When Competition Turns To Cooperation: Reedy Point Players One Act Festival Turns Into Love Fest

thumbnail_2018OneActFestivalThe lights in the Delaware City Community Center dimmed.

Metal chairs with blue backs in straight rows stretched across the well-used basketball court. Black bunting covered the apron of a stage once used for school productions.

As the crowd of about 75 people trickled in, volunteers skittered back and forth making sure concession tables had the right mixture of snacks and soft drinks; tickets were sold and “break a leg” ducks were peddled to raise needed funds.

It was show night for the Reedy Point Players of Delaware City. But it was more than that.

While the Reedy Point Players were the hosts for the One Act Play Festival on February 16 and 17, 2018, it was a night of collaboration with actors, writers, and directors from Newark, Wilmington, New Castle, Middletown, and points far and wide, coming together to lift each other up.

And oh, by the way – it was a competition.

The One Act Festival would decide which One Act play would go to the Delaware Theater Association’s annual competition, to be held the weekend of March 23rd, 2018 at the Barnstormers Theater in Ridley Park, PA. That’s not important now.

It seemed the only advantage for which anyone was looking was to make good theater happen. Everyone worked on multiple shows, in different roles. If one were to construct a Venn diagram for the evening, it would show a bajillion intersections.

For example, Reedy Point Treasurer Aniela Mienhaldt, acted in “Jumping” and directed “Meant To Be,” all the while counting receipts as they rolled in. Brian Smith, the author of “Meant to Be” worked the lights for “Just Words,” written by Lyn Anderson and directed by Bill Potter. Mr. Potter wrote the play “Jumping,” which Ms. Anderson directed. Meanwhile, Marshal Manlove directed “Screaming into the Surf” written by Mr. Potter and everyone moved furniture for Joseph Pukatsch who wrote and directed “In The Bag.”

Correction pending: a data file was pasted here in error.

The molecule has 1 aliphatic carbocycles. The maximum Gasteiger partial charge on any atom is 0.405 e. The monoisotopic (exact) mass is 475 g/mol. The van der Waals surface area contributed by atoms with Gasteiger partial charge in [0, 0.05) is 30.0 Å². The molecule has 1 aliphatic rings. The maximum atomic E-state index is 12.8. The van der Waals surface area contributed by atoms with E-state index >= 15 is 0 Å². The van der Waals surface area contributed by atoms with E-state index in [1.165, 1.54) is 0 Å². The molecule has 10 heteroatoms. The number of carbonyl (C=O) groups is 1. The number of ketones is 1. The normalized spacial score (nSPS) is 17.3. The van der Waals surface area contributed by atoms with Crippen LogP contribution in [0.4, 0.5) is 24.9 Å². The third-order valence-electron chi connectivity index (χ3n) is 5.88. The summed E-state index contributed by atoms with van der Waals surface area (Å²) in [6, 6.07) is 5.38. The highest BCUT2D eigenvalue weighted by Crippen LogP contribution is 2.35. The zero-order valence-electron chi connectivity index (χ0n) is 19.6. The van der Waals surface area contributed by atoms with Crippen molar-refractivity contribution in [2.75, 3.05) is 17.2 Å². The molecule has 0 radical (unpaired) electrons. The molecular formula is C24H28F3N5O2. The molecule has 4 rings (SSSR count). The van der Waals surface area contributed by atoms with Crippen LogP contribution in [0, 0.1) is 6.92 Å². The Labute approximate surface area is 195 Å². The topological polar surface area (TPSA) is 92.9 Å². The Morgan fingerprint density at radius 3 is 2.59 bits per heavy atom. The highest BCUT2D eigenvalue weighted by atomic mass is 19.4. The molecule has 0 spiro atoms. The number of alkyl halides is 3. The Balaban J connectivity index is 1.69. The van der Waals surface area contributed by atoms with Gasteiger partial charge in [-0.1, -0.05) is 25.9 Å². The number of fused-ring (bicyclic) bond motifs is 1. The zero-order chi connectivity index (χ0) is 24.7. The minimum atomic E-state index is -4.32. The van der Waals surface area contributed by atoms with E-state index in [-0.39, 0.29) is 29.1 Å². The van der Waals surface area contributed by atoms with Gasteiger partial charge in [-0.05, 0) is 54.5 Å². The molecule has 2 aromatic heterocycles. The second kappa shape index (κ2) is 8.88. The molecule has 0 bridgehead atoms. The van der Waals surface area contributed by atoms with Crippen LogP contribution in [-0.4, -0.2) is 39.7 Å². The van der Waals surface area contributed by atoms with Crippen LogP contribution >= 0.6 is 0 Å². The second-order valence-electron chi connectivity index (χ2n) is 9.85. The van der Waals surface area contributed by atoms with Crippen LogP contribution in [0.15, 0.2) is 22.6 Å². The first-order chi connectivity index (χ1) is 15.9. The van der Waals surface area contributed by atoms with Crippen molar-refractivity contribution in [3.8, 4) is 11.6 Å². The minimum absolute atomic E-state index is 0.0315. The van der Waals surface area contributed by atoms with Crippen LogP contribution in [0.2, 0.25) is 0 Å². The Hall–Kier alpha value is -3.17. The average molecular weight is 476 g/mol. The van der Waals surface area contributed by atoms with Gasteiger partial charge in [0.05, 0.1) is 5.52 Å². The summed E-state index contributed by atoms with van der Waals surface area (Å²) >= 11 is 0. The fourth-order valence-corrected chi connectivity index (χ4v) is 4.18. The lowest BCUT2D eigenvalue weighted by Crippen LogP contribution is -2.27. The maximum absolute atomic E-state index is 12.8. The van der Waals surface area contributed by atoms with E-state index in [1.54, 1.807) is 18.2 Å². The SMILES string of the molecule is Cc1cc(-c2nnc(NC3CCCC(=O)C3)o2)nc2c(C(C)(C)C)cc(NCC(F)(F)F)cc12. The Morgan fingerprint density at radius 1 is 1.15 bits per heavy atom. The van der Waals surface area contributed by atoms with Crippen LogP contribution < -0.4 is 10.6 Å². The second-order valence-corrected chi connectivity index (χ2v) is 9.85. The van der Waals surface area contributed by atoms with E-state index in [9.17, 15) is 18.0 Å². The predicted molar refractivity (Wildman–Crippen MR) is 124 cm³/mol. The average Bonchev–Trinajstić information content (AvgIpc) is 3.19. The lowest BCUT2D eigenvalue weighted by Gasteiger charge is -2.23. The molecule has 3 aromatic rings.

Actors from different shows ran lines with actors from other shows and each gave the other tips about voice projection and other stagecraft.

“The group of actors, directors, and writers who participated in the RPP 2018 One Act Festival were a wonderful example of how to behave in a competitive situation,” Ms. Meinhaldt said. “The collaborative and supportive atmosphere was inspiring. If only that type of support and collaboration went beyond our little theater, the world would be a better place.”

As shows went on and off the stage, the audience got to witness what can only be described as controlled chaos. Chairs, tables, wine bottles, and even extension ladders were moved, placed, and toted with lightning speed.